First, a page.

Whenever a bevy of guest artists appears on a debut record, it's often best to approach the project with caution. 85% of the time, the collaborative partners either overshadow the proceedings or detract from the vision of the musician whose name is emblazoned across the top of the LP. There are, however, pleasant exceptions to the rule and Tino Piontek's Soulmatic is one of the year's most delightfully cohesive offerings. The Dresden-born Deep Funk innovator, aka Purple Disco Machine, has risen to international status since 2009, releasing one spectacular track and remix after another. It should go without saying that this long-awaited collection, featuring everyone from Kool Keith to Faithless and Boris D'lugosch, is ripe with memorable highlights.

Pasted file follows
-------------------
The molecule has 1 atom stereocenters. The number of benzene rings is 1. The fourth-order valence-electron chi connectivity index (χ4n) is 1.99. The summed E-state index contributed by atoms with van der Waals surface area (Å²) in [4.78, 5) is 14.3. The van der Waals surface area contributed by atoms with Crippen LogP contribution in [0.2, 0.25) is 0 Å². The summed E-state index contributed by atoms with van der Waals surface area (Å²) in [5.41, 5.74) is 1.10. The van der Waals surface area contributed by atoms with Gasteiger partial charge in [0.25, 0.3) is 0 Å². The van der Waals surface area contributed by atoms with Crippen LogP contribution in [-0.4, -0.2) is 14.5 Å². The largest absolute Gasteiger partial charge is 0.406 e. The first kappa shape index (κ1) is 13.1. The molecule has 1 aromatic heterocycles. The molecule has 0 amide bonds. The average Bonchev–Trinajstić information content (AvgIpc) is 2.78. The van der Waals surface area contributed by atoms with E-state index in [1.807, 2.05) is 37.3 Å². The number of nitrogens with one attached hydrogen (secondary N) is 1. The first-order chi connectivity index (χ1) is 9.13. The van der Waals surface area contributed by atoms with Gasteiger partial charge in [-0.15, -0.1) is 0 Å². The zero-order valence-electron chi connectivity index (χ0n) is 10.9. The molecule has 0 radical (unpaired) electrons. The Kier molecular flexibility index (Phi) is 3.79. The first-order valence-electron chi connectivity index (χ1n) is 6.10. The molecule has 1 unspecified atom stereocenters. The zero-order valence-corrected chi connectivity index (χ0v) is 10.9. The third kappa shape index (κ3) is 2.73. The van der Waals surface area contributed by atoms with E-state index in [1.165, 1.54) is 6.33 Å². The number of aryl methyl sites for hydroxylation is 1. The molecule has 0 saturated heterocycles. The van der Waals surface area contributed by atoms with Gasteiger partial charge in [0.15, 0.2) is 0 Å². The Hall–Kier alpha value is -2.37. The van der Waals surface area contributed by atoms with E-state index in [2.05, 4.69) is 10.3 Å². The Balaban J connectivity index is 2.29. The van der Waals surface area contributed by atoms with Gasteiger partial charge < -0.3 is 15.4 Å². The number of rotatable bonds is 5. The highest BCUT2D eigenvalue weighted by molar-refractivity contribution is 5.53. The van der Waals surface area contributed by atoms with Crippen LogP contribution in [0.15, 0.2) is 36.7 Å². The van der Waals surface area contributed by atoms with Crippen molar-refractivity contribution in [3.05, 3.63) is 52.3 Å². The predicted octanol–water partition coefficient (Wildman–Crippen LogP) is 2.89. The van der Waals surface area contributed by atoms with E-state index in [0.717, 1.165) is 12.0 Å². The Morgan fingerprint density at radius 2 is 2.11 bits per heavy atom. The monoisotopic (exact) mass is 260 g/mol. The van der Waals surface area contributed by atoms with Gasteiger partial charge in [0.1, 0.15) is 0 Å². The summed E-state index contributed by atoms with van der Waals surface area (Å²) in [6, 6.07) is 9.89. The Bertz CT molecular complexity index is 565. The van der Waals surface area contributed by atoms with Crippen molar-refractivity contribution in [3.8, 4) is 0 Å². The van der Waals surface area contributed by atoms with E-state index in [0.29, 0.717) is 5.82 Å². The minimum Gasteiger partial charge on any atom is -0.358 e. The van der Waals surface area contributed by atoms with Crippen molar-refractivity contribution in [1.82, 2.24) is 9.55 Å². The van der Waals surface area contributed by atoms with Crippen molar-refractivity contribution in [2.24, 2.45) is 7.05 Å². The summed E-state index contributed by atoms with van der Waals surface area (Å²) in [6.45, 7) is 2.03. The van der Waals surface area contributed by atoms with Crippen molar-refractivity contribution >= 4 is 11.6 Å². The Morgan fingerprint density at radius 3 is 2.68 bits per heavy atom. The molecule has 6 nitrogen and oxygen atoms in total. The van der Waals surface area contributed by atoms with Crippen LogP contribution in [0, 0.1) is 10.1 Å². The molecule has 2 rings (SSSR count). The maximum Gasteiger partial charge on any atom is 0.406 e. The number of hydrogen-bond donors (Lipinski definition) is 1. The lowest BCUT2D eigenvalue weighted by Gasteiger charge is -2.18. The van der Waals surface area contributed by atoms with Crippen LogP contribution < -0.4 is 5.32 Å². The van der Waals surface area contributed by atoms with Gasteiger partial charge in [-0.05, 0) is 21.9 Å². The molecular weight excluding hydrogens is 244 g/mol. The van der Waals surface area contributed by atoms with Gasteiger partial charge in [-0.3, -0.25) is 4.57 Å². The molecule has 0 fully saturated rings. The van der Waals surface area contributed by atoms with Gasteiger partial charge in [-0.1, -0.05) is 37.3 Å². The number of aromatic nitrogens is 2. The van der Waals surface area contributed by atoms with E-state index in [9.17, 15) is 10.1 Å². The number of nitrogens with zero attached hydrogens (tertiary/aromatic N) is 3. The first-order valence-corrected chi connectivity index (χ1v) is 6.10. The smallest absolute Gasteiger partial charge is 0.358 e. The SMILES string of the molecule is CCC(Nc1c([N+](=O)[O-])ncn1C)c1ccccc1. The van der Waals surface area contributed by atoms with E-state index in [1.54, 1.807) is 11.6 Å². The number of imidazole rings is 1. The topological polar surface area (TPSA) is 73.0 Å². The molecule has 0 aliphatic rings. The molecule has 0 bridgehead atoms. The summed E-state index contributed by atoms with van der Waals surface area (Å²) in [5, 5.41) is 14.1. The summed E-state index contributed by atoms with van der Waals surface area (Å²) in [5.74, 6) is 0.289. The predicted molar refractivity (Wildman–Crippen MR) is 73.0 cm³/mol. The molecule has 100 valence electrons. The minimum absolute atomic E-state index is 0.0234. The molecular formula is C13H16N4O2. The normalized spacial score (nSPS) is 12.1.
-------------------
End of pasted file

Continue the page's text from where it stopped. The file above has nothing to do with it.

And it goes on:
The saucy, soaring "Mistress" shines a spotlight on the stellar pipes of "UK soul hurricane" Hannah Williams. While it might be a crowning moment within the set, its the strutting discofied "Body Funk", and the album's first single, "Devil In Me", that linger long after the record has stopped spinning. The former track with its camptastic fusion of '80s Sylvester gone 1940s military march, and the latter anthem, a soulful stunner that samples the 1968 Stax hit "Private Number", and features the vocal talents of Duane Harden and Joe Killington, feels like an unearthed classic. Without a doubt, the German DJ's debut is one of the best dance records of the year.